Reading for freedom, freedom of reading
“It is in books where children can be free — free to think and express their ideas and opinions.
The bad weather did not stop book lovers from celebrating National Children’s Book Day, which is every third week of July to commemorate the publication in July 1889 of Jose Rizal’s The Monkey and the Turtle in Trubner’s Oriental Record in London.
The skies were dark and many streets heading to the Cultural Center of the Philippines (CCP) were flooded on 17 July yet book enthusiasts came out in full force to support the event and witness the ceremonies.
CCP organized several activities together with the Philippine Board on Books for Young People (PBBY), the lead agency in celebrating National Children’s Book Day. A non-profit organization composed of representatives from various fields such as education, writing, publishing, illustrating, bookselling, storytelling, research and media, PBBY is passionate in its mission of promoting children’s literature in the Philippines.
PBBY believes that books are children’s safe havens. With the theme “Sa Aklat, May Laya,” this year’s celebration was anchored on the belief that it is in books where children can be free — free to think and express their ideas and opinions. PBBY emphasized the importance of freedom to think and express one’s self, especially during this time.
The morning ceremonies were dedicated to the awarding of the best stories written for children and the best fitting artwork for the winning stories at the PBBY Salanga Prize for writers and the PBBY Alcala Prize for illustrators. A new category was introduced this year to recognize books that use artworks instead of words to tell a story — the Wordless Book Prizes. Another highlight was the announcement of winners of the 5th National Children’s Book Awards (NCBA), an annual contest by the PBBY in partnership with the National Book Development Board (NBBD).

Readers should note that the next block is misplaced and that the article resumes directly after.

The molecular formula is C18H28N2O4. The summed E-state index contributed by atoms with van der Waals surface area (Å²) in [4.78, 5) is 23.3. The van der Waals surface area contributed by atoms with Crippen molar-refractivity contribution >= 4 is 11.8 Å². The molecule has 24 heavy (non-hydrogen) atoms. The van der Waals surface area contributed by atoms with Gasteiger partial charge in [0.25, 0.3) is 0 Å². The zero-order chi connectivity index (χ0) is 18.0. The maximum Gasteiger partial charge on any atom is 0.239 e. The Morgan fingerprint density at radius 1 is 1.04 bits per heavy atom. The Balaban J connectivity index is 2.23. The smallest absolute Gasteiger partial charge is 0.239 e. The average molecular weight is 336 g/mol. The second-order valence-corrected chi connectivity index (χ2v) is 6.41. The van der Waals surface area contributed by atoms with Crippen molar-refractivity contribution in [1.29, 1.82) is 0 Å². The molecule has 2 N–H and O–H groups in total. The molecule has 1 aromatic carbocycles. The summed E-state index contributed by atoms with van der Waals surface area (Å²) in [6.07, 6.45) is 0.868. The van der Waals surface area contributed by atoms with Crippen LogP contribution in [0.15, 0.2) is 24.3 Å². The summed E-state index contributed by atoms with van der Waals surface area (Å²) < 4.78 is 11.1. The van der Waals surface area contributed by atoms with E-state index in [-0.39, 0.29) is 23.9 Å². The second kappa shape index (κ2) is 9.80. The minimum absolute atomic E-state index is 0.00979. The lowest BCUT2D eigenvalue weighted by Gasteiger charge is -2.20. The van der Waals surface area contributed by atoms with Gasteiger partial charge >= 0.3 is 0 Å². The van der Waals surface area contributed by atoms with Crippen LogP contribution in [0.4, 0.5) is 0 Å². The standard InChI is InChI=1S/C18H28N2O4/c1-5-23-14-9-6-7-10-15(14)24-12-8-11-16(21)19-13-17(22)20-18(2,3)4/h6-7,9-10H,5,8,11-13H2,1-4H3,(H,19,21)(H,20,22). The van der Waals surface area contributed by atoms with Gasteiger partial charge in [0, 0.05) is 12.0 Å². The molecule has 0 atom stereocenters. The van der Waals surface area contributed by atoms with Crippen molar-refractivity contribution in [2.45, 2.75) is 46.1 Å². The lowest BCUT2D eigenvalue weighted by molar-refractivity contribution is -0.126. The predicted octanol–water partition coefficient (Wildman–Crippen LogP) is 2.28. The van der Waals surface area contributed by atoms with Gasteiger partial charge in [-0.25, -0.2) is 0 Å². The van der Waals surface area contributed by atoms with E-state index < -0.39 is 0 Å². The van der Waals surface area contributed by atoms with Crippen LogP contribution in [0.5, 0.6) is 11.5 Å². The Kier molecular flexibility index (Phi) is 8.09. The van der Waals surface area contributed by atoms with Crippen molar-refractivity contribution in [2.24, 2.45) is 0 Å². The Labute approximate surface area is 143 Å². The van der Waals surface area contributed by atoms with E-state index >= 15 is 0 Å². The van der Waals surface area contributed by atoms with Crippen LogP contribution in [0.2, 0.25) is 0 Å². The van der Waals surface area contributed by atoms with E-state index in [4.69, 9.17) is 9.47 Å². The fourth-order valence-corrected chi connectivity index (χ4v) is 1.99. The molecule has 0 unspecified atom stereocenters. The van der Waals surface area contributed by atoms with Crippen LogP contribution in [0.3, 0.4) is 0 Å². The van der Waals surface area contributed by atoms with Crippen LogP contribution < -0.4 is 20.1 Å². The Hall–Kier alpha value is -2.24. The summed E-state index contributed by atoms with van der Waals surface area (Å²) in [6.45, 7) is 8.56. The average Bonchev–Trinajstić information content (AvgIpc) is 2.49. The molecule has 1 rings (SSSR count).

The PBBY writers’ prize was named after Alfredo Navarro Salanga, a journalist, fictionist, poet, and editor, who made great contributions to Philippine literature, including co-founding the Philippine Literary Arts Council, the Manila Critics Circle, and the PBBY. The PBBY illustrator’s prize was named after Larry Alcala, also a founder of PBBY. His works have reached adults and children through the popular medium of newspapers and Filipino komiks.
In the PBBY Salanga Prize, Becky Bravo bagged the grand prize for her work, May Alaga Akong Bakulaw, a story on how a little girl helped her neighbor battle depression. Three titles won honorable mention: Raymond Falgui for his work, The War Between Fireflies and Christmas Lights; May Mahaba Kaming Listahan sa Tindahan by Genaro Gojo Cruz; and Si Lola-Nanay at Si Dandandandan by Danie Rose Sedilla-Cruz.
In the PBBY-Alcala Prize, Arade Louise P. Villena, a member of Ang Ilustrador ng Kabataan (an organization of children’s book illustrators in the Philippines), won the grand prize. Harry Monzon and Angelica Shelley Tan were declared honorable mention. This year’s contest was based on the 2018 PBBY-Salanga Prize-winning story, May Alaga Akong Bakulaw by Bravo.
PBBY declared two grand prize winners for the Wordless Book Prize. Monzon, the same artist who won the honorable mention in PBBY Alcala Prize, bagged the Wordless Book grand prize with his entry, Pagkatapos ng Unos, a narrative about life after a natural disaster.
Christian Oliver Cruz also won the grand prize with his work Pibò, an adventure story of friendship and belonging.